Well, it's an evening auction, isn't it?
Are you modelling yourself on James Bond? You look dapper like Sean Connery.
"The name's Bond. Charlie Bond."
More like Basildon Bond!
Yeah, no time to waste.
The auction's about to begin,
and first up it's Charlie's cross-stitch panel.
What shall we say, £50-60? Start with 30. 30? 20. 20's bid.
-We've got 20, that's quite good for me.
-26? 28, 30 now.
All done at £30.
It's a well-needed profit for Charlie, albeit a small one.
How can I be excited? It's washed its face.
Thomas's deed box is up next.
What shall we say for it? 50 or 60?
-30, then. 30 is bid, 32, 35.
-Look at the lady in the front row.
Thomas, you're a genius! Look!
-50. At £50.
-She must be a Swallow.
-Thomas, I'm learning from a master.
-No further interest.
Are we all done with it at £50? Selling at 50, then.
An excellent profit for Thomas.
The boy can do no wrong.
-I actually am a bit in shock.
Don't be down-hearted, Charlie. It's the first of the two pheasants.
Now your pin-cushion.
-Starting with 10, 10 is bid. £10 bid. At 12, 14.
£14 in the front row, at £14. Are we all done with this lot?
Selling, then, at 14.
Mr Auctioneer, you are the business!
An excellent profit, Charlie.
Seldom can a man have been so excited by £14.
It's Thomas's pheasant now. Will it fly as well?
Start me, 30? 30? 20, 20's bid.
-I don't want to be greedy.
Those pheasants have done well, haven't they?
Another profit for Thomas.
Anyone for coffee?
-Start with £10, then.
10 is bid.
At £10 on the front row.
Come on, madam. Give the lady a nudge. Madam, cafe au lait!
-18, keep going, madam.
-Roscoe will give you a big kiss.
Go on, Roscoe will give you a kiss, there we are.
On the front row and selling at 22, all done.
Charlie's first loss,
especially after the auction house takes its commission.
Congratulations, madam, and thank you. From the bottom of my heart.
Now, will Thomas's paddles take him up the creek?
Starting with 30, 20, then. 20 is bid, 22, 25, 28.
At £30 in the doorway.
At £30, is there any further interest...?
-First loss of the day.
-£30. Are we all done at 30?
-That's your first loss of the day.
-It is, isn't it?
Yes, it is, but you're still winning by a country mile, Thomas.
My heart bleeds for you.
-It doesn't at all!
-It does, Thomas.
Charlie loved it, Thomas hated it.
What will the bidders think of the wee little needle case?
Start me at £10. 10 is bid, 12, 14, 16.
There's a man bidding round the corner going like the clappers!
-Look at that, Roscoe. 25.
30 now. 32. 34, 36.
-You hated this, Thomas!
You're going to win, you're going to thrash me!
46. At £46.
There is a God!
-I hate it!
-At £50, then.
-Is that all?
-I can't believe...!
A stonking profit for Charlie. There is hope yet.
-Put it there.
-It's renewed my faith in my, er...
I can't stand it! I can't stand it!
Thomas's garden urn is up next.
What will we say for this? I think perhaps £100 to start it.
50 to go, 50 is bid.
5, 60, 5, 70, 5, 80.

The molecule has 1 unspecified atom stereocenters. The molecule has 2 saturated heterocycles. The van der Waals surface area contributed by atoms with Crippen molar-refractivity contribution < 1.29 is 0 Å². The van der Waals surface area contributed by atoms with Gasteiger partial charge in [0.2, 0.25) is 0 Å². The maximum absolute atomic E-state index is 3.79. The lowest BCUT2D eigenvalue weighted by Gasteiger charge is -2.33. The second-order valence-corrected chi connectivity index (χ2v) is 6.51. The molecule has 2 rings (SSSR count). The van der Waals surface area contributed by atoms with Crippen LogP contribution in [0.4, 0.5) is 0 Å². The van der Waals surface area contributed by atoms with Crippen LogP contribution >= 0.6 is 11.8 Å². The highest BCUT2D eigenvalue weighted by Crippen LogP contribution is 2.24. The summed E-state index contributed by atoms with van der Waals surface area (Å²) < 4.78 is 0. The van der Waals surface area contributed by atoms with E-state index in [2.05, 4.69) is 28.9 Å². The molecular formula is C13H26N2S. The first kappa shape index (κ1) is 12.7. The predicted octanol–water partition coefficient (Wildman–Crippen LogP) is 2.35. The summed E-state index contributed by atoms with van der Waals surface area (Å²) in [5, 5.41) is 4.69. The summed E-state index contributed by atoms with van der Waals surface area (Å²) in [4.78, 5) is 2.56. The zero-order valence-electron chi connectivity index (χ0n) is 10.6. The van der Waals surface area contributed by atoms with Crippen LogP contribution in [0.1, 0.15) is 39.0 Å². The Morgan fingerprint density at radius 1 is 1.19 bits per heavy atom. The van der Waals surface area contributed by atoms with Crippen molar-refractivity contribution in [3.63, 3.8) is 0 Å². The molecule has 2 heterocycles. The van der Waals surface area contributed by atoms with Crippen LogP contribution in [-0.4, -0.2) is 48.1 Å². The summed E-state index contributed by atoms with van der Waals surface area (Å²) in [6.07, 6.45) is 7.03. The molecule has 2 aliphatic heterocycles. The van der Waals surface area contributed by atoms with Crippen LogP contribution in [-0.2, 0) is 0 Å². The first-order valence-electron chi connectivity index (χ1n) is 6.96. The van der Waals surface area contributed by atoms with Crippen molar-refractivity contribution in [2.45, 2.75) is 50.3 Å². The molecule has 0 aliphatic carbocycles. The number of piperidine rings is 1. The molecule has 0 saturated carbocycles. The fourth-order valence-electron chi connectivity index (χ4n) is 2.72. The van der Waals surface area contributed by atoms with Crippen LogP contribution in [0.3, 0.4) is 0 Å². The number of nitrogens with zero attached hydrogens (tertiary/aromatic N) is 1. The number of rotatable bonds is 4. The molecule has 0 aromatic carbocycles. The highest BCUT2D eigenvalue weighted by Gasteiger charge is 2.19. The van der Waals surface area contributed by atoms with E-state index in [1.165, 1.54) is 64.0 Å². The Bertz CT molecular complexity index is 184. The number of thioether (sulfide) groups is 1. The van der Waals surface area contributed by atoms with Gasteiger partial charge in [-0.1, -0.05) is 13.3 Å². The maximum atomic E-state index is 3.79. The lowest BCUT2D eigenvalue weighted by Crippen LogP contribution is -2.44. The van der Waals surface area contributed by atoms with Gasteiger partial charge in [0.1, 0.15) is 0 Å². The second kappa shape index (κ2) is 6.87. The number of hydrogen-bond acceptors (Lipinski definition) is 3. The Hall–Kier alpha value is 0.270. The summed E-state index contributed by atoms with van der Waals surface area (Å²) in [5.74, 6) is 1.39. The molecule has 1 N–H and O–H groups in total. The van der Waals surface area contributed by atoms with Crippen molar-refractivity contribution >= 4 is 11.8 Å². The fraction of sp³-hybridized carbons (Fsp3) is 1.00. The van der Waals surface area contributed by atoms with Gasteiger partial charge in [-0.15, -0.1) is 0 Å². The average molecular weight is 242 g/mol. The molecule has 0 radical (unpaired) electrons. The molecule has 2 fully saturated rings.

-90. At £90, 5.
-Oh, it's going well now.
-It's a good profit.
-Are we all done?
A tidy profit for Thomas.
-A working profit.
-No, better than not buying it.
Now it's Charlie's big hope.
He needs his water buffalo to make a large profit
to stand any chance of catching up with Thomas.
50 to go. 50 is bid.
5, 60, 5, 70, 5.
At £75. I've 80 now, 5.
At £85, 90, 5. 110.
At 130, 140.
Getting there, getting there. We need a lot more than 140.
-Selling at 140.
-Oh, Roscoe, profit!
Oh, dear. It's a profit, but nowhere near what Charlie was hoping for.
I'm well chuffed.
I wanted £250 for those, Thomas.
Charlie's only chance is for Thomas to make a devastating loss
on the last lot of the day, his Art Deco figure.
-Start me at £100.
50 to go, 40 is bid. I have 45, 50. At £50 now.
The dealer, I know, is bidding for this.
70 now, 5. £80, 85 now, on the front row. 90 is bid.
That's 30 quid less 10, 15...
100, and 10.
Now you're going, now you're going.
-Oh, God, Thomas! Thomas!
-That's a good profit.
Very sporting of you, Charlie. A resounding profit for Thomas.
-Well done, old bean.
Congratulations. We both made profits.
I think that's not bad, I think you've done jolly well.
I'm getting better. Another 15 legs, I'll have you.
So, Charlie started this leg with £170.56
and has made a profit of £39.36 after auction costs.
That leaves him with £209.92 to carry forward.
Thomas began this leg with £485.84 and made a slightly larger profit
of £67.60, meaning he beat Charlie yet again.
Our planter has £553.44 to spend on the last leg.
Well done, Thomas. Where would Sir like to go this evening?
-Well, are you going to drive me?
Marvellous! Oh, well...
-You're back over that £200.
-Thank heaven for small mercies! It's dark!
-The night is yet young!
-Oh, stop talking in that way!
Next time on the Antiques Road Trip Thomas meets his match.
If you don't give me the money I'll show you the door.
And Charlie tries a new approach.
This is my lucky day!
Melt into my arms!
Thomas Plant and Charlie Ross start their journey in Church Stretton, Shropshire stopping at Welshpool, Oswestry and Wrexham before their auction in Minsterley.